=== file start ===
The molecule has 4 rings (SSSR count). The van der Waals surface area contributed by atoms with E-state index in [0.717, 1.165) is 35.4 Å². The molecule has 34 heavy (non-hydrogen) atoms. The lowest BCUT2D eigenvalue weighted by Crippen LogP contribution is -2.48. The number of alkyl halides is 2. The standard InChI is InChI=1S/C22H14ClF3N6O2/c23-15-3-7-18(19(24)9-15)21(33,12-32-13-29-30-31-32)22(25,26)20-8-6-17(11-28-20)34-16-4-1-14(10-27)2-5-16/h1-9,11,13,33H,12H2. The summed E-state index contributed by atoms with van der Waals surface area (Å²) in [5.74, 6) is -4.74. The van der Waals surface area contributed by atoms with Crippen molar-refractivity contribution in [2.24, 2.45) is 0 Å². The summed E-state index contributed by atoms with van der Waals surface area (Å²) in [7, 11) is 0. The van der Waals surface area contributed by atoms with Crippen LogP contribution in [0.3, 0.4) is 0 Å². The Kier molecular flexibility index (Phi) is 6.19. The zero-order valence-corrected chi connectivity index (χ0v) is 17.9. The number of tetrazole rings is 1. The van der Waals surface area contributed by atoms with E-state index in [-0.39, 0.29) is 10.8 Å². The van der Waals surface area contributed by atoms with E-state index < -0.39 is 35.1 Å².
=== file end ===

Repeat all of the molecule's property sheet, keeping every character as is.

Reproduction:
The molecule has 4 rings (SSSR count). The van der Waals surface area contributed by atoms with E-state index in [0.717, 1.165) is 35.4 Å². The molecule has 34 heavy (non-hydrogen) atoms. The lowest BCUT2D eigenvalue weighted by Crippen LogP contribution is -2.48. The number of alkyl halides is 2. The standard InChI is InChI=1S/C22H14ClF3N6O2/c23-15-3-7-18(19(24)9-15)21(33,12-32-13-29-30-31-32)22(25,26)20-8-6-17(11-28-20)34-16-4-1-14(10-27)2-5-16/h1-9,11,13,33H,12H2. The summed E-state index contributed by atoms with van der Waals surface area (Å²) in [5.74, 6) is -4.74. The van der Waals surface area contributed by atoms with Crippen molar-refractivity contribution in [2.24, 2.45) is 0 Å². The summed E-state index contributed by atoms with van der Waals surface area (Å²) in [7, 11) is 0. The van der Waals surface area contributed by atoms with Crippen LogP contribution in [0.3, 0.4) is 0 Å². The Kier molecular flexibility index (Phi) is 6.19. The zero-order valence-corrected chi connectivity index (χ0v) is 17.9. The number of tetrazole rings is 1. The van der Waals surface area contributed by atoms with E-state index in [-0.39, 0.29) is 10.8 Å². The van der Waals surface area contributed by atoms with E-state index < -0.39 is 35.1 Å².